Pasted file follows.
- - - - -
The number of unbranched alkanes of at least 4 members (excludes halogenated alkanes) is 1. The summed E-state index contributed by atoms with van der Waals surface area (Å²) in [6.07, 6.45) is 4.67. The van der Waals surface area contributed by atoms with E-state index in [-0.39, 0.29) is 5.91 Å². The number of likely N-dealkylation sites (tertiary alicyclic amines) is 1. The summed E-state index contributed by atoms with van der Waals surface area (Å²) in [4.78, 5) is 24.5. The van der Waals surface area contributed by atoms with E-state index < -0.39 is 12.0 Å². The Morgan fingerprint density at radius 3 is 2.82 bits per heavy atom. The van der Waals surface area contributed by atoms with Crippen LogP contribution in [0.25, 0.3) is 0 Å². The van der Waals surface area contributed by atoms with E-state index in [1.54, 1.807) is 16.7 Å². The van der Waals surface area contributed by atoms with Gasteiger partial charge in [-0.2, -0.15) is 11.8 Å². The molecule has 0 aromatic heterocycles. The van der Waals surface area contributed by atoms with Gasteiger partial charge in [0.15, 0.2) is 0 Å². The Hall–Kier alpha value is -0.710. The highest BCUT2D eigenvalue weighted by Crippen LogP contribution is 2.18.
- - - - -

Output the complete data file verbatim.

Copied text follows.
The number of unbranched alkanes of at least 4 members (excludes halogenated alkanes) is 1. The summed E-state index contributed by atoms with van der Waals surface area (Å²) in [6.07, 6.45) is 4.67. The van der Waals surface area contributed by atoms with E-state index in [-0.39, 0.29) is 5.91 Å². The number of likely N-dealkylation sites (tertiary alicyclic amines) is 1. The summed E-state index contributed by atoms with van der Waals surface area (Å²) in [4.78, 5) is 24.5. The van der Waals surface area contributed by atoms with E-state index < -0.39 is 12.0 Å². The Morgan fingerprint density at radius 3 is 2.82 bits per heavy atom. The van der Waals surface area contributed by atoms with Crippen LogP contribution in [0.25, 0.3) is 0 Å². The van der Waals surface area contributed by atoms with E-state index in [1.54, 1.807) is 16.7 Å². The van der Waals surface area contributed by atoms with Gasteiger partial charge in [-0.2, -0.15) is 11.8 Å². The molecule has 0 aromatic heterocycles. The van der Waals surface area contributed by atoms with Gasteiger partial charge in [0.15, 0.2) is 0 Å². The Hall–Kier alpha value is -0.710. The highest BCUT2D eigenvalue weighted by Crippen LogP contribution is 2.18.